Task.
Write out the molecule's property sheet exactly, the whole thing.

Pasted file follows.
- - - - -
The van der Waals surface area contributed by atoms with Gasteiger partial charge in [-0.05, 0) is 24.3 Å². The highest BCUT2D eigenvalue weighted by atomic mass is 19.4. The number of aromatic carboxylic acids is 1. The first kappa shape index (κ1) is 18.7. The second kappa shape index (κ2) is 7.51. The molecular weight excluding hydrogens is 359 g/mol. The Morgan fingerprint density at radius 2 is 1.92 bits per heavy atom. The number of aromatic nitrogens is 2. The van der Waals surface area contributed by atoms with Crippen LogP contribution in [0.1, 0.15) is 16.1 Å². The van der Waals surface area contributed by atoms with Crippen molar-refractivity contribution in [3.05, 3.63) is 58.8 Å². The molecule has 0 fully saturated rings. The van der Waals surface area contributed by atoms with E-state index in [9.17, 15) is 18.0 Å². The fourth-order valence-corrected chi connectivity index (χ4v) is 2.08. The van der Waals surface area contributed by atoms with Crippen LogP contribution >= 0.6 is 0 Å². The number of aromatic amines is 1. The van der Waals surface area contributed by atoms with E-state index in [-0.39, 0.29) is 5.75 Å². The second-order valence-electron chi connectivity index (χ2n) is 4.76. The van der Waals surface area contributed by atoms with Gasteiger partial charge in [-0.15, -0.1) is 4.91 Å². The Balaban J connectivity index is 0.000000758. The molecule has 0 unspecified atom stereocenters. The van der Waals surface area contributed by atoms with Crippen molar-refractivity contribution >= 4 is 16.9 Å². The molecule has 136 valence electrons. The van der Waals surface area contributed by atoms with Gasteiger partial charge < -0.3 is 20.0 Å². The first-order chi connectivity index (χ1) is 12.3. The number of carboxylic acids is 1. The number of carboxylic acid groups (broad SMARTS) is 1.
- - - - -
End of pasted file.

The van der Waals surface area contributed by atoms with Gasteiger partial charge in [-0.05, 0) is 24.3 Å². The highest BCUT2D eigenvalue weighted by atomic mass is 19.4. The number of aromatic carboxylic acids is 1. The first kappa shape index (κ1) is 18.7. The second kappa shape index (κ2) is 7.51. The molecular weight excluding hydrogens is 359 g/mol. The Morgan fingerprint density at radius 2 is 1.92 bits per heavy atom. The number of aromatic nitrogens is 2. The van der Waals surface area contributed by atoms with Crippen LogP contribution in [0.1, 0.15) is 16.1 Å². The van der Waals surface area contributed by atoms with Crippen molar-refractivity contribution in [3.05, 3.63) is 58.8 Å². The molecule has 0 fully saturated rings. The van der Waals surface area contributed by atoms with E-state index in [9.17, 15) is 18.0 Å². The fourth-order valence-corrected chi connectivity index (χ4v) is 2.08. The van der Waals surface area contributed by atoms with Crippen LogP contribution >= 0.6 is 0 Å². The number of aromatic amines is 1. The van der Waals surface area contributed by atoms with E-state index in [-0.39, 0.29) is 5.75 Å². The second-order valence-electron chi connectivity index (χ2n) is 4.76. The van der Waals surface area contributed by atoms with Gasteiger partial charge in [-0.15, -0.1) is 4.91 Å². The Balaban J connectivity index is 0.000000758. The molecule has 0 unspecified atom stereocenters. The van der Waals surface area contributed by atoms with Crippen molar-refractivity contribution >= 4 is 16.9 Å². The molecule has 136 valence electrons. The van der Waals surface area contributed by atoms with Gasteiger partial charge < -0.3 is 20.0 Å². The first-order chi connectivity index (χ1) is 12.3. The number of carboxylic acids is 1. The number of carboxylic acid groups (broad SMARTS) is 1.